The ride from there to Pasagshak Bay on the other side is 8 miles, and the meat of it is very steep. I pushed uphill for 30 minutes before breaking out of the tree line for a minute, and then plunging into maddening descent. Soon, I was back at sea level, passing horses and cattle ranches along the south shore. I’ll be damned if they have ranches out here.

I thought I was done climbing. No, there was more. Fossil Beach was on the other side of another ridge, and I had to clear another hard switchback at the start. For fuck’s sake. After that, the road went steeply up and down creek crossings, wearing me out. I saw the cliffs going out to Fossil Beach ahead, amidst gales of misty rain and the roar of the ocean. I had to climb yet again to get uphill from the shore, started, and at about halfway up I decided all at once, no. The glimpse of it looked amazing, but I don’t regret my decision. My imagination will do the rest. I turned back.

I got to my limit as I climbed back over the pass towards the highway junction and the lodge. I still had 30 miles of relentless climbing to go before I could dry off at camp and get to sleep.

When I stopped for food at the restaurant general store, I was getting out my wallet when a golden retriever came up to me, wagging her tail. I always like it when a dog comes out of nowhere and wants to be my friend. I didn’t know her name, so I named her Daisy. I came back out with a bag of Cheetos and a soda and sat by the entrance ramp to eat. When she heard it, she does what any dog does when they hear the rustle of plastic. She ran up to beg for people food.

I didn’t know this dog, and didn’t want to be some random jerk outside giving her food, so I kept eating. Sorry, Daisy, those are the rules. I tried to tell her this, and she just got more excited. At one point she went down the ramp, found a rock, and started nudging it with her nose. What the world is she doing? She picked it up, carried back, and dropped it right in front of me, and said with her eyes “Look what I brought you! Can I have a treat?” She’s definitely got the whole cute begging thing down. Sorry dog, you got spirit, but rules are rules. I’m sure it’s not easy being a dog outside of a lodge restaurant, but from the look of her, I’m sure they spoil her pretty well. I wished her farewell and got back on the road.

I rode across a flat valley for 3 miles before reaching the first of two big ridge systems between me and my tent. This one started at a 10% grade. As soon as I looked at it, I thought, fuck you. 20 minutes later, I was at the top, legs burning from a steady cycle on high cadence. It felt just like my gym back home. Once I made it, I had an epiphany. That for all of my bitching, so much of my grief can be dealt with by just eating more throughout the day. I wasn’t getting exhausted so often for reaching my hypothetical limit, but because I just needed more fuel.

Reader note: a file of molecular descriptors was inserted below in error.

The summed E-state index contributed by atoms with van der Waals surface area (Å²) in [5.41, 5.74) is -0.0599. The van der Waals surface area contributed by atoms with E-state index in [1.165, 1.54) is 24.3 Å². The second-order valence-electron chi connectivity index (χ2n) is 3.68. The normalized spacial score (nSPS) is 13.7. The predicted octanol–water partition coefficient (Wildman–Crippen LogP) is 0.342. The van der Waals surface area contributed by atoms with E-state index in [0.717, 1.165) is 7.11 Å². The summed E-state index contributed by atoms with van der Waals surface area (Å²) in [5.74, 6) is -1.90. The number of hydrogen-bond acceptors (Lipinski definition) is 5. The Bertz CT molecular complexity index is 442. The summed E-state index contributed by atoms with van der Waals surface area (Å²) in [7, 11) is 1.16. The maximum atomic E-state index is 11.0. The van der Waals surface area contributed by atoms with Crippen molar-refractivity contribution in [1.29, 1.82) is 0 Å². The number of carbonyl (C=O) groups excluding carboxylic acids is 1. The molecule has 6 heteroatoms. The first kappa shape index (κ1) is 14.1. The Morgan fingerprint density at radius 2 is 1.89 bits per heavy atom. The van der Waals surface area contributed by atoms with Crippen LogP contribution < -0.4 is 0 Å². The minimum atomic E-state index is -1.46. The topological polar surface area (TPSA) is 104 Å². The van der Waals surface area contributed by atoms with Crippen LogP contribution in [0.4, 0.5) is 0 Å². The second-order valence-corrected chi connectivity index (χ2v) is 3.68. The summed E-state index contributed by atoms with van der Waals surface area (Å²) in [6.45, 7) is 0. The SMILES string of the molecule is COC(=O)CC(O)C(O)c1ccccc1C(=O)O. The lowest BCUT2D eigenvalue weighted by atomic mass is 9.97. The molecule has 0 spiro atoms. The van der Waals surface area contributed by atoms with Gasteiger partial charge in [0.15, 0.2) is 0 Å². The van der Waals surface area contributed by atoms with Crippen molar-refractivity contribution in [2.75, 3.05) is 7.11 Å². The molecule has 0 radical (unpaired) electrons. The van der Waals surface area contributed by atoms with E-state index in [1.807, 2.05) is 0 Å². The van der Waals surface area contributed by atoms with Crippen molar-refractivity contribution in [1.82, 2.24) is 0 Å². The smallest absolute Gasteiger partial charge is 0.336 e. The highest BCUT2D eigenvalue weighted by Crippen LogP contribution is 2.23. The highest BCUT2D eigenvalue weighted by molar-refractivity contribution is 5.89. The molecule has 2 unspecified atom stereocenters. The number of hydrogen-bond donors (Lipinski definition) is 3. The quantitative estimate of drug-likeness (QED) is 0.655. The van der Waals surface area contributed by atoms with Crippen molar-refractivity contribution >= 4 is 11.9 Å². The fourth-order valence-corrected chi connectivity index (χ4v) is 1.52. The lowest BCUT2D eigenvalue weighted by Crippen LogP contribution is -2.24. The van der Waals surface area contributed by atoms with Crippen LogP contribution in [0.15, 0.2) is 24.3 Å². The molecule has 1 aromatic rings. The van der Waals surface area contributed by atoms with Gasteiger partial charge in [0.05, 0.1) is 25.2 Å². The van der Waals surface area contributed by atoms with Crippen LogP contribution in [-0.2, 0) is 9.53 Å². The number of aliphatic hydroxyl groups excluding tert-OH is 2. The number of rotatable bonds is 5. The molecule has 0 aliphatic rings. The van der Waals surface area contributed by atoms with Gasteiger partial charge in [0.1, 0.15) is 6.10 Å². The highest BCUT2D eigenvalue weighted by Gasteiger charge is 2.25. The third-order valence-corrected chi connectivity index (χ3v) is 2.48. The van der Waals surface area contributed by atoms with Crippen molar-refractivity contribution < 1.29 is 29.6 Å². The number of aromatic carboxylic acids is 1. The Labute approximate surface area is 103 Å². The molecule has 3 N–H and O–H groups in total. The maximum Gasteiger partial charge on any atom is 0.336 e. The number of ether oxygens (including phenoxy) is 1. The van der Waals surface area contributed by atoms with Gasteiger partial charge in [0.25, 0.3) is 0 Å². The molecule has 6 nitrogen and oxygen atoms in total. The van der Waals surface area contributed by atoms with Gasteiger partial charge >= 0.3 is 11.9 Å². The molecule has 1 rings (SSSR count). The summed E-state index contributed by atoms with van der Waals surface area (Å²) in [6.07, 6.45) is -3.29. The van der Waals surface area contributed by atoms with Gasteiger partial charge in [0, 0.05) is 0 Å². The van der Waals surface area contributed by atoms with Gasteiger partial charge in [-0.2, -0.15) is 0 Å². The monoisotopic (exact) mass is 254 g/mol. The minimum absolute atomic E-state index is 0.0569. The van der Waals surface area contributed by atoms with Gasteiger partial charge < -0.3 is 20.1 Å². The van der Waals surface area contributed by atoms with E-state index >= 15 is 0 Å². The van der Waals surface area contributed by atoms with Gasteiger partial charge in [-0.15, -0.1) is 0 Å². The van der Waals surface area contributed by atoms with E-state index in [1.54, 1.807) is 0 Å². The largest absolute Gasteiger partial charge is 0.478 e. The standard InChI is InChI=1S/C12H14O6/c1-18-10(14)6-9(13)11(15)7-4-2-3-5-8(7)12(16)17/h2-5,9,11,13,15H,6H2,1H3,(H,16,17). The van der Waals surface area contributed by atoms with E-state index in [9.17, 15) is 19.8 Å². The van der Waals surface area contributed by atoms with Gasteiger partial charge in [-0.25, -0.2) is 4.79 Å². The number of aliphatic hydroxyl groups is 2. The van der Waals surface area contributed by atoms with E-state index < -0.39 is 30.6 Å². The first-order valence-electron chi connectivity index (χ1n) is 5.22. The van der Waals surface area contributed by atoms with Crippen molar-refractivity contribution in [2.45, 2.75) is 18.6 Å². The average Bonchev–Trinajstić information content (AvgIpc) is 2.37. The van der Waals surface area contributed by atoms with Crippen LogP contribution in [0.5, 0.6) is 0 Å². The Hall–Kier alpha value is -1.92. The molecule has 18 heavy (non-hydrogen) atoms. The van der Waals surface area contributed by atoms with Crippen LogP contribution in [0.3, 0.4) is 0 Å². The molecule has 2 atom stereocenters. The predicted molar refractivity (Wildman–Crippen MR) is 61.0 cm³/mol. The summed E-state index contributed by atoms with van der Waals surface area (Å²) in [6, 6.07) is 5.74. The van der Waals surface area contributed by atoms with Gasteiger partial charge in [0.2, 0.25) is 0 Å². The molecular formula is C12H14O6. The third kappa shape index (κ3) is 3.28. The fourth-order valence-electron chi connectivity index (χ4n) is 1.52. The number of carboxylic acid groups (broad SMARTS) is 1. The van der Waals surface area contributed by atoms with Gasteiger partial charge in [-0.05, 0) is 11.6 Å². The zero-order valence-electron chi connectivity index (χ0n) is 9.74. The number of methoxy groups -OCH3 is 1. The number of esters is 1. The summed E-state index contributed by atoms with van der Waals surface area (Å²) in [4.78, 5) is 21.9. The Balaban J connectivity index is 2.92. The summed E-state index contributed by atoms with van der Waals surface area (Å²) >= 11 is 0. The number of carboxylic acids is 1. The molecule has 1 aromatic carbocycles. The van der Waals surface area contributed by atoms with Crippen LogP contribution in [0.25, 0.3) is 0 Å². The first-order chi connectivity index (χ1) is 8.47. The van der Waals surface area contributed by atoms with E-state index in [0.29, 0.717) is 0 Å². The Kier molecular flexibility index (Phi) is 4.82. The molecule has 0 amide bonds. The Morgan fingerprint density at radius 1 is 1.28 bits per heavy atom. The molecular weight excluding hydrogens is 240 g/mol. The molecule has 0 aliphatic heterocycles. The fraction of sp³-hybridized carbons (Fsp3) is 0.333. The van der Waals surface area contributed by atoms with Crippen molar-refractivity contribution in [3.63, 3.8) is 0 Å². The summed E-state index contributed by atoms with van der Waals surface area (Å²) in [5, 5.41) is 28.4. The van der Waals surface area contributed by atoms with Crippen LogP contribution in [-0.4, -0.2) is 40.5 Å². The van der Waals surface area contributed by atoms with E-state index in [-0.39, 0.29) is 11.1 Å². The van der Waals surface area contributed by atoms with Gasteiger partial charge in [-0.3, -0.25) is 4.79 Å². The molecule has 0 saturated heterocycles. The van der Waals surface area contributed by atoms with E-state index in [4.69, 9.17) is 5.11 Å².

I made it through the next few hours with renewed strength and good pace. The last few miles to camp were in a complete downpour. Let’s do this, you wild, ragged island.

Next morning, I tried to check in my luggage at the airport, only to find out that I couldn’t do it until 3 that afternoon. With the extra time, I drove up to Fort Abercrombie, a now decommissioned naval base and historic landmark north of the town. Many of its bunkers are still intact and it has a scenic trail system along the shoreline.

My favorite spot was along the rocky coast of Miller Point. I came out to one of the overlooks and look who I found on a spire thirty feet away.

I had just enough time for two pictures before he fired off an eagle turd. I started laughing, it spooked him and he flew off.

Soon, I was flying back across the Cook Inlet to Anchorage to start a work week, then bigger things on the mainland. But I wouldn’t say that I saw very much of Kodiak that weekend. Not even close.

If you like friendly Alaskan fishing towns, check out Kodiak, get a stouty beer, and try to stay dry. And you might even meet a friendly dog or two.

This story concludes on the Harding Icefield.